What is silk?

Silks are structural proteins that have evolved independently many times in spiders, silkworms and even shrimps.

Silks, by definition, are spun. In many ways silk spinning has more in common with industrial polymer processing; however there is one key difference, environmental impact.

Silk is a high performance, biodegradable biopolymer spun at room temperature, with the only waste product being water.

Silk’s desirable properties originate from the self-assembly of a multiscale hierarchical structure produced during spinning, but little is known regarding the conditions and mechanisms by which this is achieved.

We are interested in understanding how silk is spun which we hope will unlock many of the secrets of this ancient material and provide insights from protein folding to novel material design.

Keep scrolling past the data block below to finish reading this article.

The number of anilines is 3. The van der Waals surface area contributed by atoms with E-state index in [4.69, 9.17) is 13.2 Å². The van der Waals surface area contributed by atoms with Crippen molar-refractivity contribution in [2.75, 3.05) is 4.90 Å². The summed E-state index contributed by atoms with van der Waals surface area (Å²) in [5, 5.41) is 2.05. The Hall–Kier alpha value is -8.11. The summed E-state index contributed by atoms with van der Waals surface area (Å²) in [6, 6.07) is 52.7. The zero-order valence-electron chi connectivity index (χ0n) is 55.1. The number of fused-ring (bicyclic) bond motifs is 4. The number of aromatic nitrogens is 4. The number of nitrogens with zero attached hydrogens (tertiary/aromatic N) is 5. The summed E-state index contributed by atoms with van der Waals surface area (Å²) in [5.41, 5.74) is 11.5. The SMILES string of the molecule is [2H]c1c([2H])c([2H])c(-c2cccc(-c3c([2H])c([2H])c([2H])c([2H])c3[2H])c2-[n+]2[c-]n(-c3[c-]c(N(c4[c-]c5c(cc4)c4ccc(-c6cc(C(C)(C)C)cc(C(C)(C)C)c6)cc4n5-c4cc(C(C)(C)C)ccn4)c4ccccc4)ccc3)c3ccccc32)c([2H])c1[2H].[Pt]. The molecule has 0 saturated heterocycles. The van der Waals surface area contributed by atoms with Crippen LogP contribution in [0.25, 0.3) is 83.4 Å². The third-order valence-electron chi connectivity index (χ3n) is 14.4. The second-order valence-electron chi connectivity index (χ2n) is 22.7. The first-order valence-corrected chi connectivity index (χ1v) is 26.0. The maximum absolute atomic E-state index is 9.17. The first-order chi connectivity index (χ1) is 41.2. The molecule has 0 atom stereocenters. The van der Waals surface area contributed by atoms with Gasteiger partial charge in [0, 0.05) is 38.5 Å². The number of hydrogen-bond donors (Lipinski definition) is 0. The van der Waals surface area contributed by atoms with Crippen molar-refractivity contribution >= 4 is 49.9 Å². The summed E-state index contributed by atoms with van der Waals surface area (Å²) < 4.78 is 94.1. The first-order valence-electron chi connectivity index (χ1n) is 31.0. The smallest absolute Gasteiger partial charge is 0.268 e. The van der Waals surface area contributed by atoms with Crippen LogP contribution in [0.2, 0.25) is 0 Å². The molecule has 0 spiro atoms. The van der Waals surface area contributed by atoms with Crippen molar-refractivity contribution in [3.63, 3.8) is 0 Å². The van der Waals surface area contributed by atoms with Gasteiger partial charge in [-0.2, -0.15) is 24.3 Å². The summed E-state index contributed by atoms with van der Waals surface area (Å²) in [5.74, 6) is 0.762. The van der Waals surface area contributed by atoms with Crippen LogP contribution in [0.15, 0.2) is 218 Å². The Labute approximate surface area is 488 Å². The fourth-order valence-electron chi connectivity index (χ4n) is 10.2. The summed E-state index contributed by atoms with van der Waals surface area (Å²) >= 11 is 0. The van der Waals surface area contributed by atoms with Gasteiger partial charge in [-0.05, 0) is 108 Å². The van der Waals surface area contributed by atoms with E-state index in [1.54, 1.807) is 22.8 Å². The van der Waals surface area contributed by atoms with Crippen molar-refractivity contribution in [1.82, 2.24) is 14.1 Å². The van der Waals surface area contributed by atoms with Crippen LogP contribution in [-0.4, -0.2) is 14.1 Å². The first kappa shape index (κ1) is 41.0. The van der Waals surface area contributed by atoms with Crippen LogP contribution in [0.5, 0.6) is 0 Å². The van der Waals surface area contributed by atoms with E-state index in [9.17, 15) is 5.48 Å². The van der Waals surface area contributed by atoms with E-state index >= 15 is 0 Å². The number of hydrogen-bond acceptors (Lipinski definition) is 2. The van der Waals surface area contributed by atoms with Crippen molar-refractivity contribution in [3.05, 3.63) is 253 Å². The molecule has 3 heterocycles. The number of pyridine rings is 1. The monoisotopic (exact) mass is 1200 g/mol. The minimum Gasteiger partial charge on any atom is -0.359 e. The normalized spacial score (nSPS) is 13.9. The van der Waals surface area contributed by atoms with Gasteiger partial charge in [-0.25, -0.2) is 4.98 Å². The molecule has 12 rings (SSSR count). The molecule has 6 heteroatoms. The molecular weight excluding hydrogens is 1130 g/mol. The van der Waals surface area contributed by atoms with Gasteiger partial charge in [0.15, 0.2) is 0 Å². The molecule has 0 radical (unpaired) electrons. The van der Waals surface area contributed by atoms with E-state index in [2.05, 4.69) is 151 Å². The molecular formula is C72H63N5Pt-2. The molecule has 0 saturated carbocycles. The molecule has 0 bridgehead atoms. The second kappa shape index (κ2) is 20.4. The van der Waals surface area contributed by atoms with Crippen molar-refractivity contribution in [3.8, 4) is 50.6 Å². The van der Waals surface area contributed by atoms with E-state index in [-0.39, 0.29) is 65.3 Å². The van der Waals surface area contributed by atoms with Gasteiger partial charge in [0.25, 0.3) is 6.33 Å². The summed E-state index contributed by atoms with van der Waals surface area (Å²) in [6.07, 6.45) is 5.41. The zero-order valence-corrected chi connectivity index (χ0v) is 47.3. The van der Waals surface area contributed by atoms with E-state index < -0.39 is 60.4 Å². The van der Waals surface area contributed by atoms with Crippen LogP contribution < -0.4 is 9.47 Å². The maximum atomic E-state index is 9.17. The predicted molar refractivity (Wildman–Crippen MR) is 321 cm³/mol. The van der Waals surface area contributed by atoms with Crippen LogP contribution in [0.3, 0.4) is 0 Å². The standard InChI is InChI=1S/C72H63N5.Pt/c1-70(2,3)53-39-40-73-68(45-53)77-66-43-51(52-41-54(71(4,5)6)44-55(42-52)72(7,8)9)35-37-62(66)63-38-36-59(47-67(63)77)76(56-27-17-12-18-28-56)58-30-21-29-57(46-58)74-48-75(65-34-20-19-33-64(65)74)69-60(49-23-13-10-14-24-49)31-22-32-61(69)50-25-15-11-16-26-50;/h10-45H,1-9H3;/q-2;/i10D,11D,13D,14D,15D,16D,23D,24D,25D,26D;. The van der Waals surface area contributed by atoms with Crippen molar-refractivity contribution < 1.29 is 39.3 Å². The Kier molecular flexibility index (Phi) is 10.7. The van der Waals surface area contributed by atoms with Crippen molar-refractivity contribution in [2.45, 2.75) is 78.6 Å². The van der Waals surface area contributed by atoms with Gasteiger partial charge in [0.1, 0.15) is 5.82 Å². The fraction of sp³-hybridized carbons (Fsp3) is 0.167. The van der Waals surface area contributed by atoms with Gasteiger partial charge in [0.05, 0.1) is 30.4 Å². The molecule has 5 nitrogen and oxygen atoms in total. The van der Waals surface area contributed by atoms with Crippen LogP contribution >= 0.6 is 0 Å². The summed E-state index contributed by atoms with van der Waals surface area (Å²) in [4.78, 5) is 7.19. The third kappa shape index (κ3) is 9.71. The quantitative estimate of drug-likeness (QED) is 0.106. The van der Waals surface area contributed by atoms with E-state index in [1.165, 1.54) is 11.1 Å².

Our lab brings together a wide range of analytical techniques that enable us to probe a natural material’s response to a variety of controlled stress fields, including chemical, thermal and mechanical.

Investigating how natural materials respond provides us with insight into how evolution has optimised certain material properties in order to solve biologically relevant challenges (i.e. low energy spinning, high toughness fibres) which we can use as inspiration for our own.